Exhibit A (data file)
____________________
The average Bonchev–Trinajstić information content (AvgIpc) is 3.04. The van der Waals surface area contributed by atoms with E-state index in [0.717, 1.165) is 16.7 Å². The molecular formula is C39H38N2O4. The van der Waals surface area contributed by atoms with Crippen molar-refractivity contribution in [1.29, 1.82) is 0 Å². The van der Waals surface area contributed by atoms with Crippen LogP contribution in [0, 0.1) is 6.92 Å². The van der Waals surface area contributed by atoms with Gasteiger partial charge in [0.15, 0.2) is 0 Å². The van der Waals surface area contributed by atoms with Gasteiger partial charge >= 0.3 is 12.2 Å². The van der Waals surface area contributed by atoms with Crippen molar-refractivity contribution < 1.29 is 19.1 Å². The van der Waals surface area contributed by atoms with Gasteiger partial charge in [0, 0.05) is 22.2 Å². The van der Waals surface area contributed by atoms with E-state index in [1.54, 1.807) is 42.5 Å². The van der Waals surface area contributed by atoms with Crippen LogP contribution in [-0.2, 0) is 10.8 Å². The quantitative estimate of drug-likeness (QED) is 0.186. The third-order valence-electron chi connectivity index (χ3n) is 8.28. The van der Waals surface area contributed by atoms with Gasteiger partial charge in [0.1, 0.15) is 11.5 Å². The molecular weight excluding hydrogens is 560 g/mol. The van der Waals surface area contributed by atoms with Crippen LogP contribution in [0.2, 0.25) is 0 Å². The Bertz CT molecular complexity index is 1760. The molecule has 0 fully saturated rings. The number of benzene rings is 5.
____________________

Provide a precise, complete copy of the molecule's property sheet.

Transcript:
The average Bonchev–Trinajstić information content (AvgIpc) is 3.04. The van der Waals surface area contributed by atoms with E-state index in [0.717, 1.165) is 16.7 Å². The molecular formula is C39H38N2O4. The van der Waals surface area contributed by atoms with Crippen molar-refractivity contribution in [1.29, 1.82) is 0 Å². The van der Waals surface area contributed by atoms with Crippen LogP contribution in [0, 0.1) is 6.92 Å². The van der Waals surface area contributed by atoms with Gasteiger partial charge in [0.15, 0.2) is 0 Å². The van der Waals surface area contributed by atoms with Gasteiger partial charge >= 0.3 is 12.2 Å². The van der Waals surface area contributed by atoms with Crippen molar-refractivity contribution < 1.29 is 19.1 Å². The van der Waals surface area contributed by atoms with Gasteiger partial charge in [0, 0.05) is 22.2 Å². The van der Waals surface area contributed by atoms with E-state index in [1.54, 1.807) is 42.5 Å². The van der Waals surface area contributed by atoms with Crippen LogP contribution in [-0.2, 0) is 10.8 Å². The quantitative estimate of drug-likeness (QED) is 0.186. The third-order valence-electron chi connectivity index (χ3n) is 8.28. The van der Waals surface area contributed by atoms with Gasteiger partial charge in [0.1, 0.15) is 11.5 Å². The molecular weight excluding hydrogens is 560 g/mol. The van der Waals surface area contributed by atoms with Crippen LogP contribution in [0.2, 0.25) is 0 Å². The Bertz CT molecular complexity index is 1760. The molecule has 0 fully saturated rings. The number of benzene rings is 5.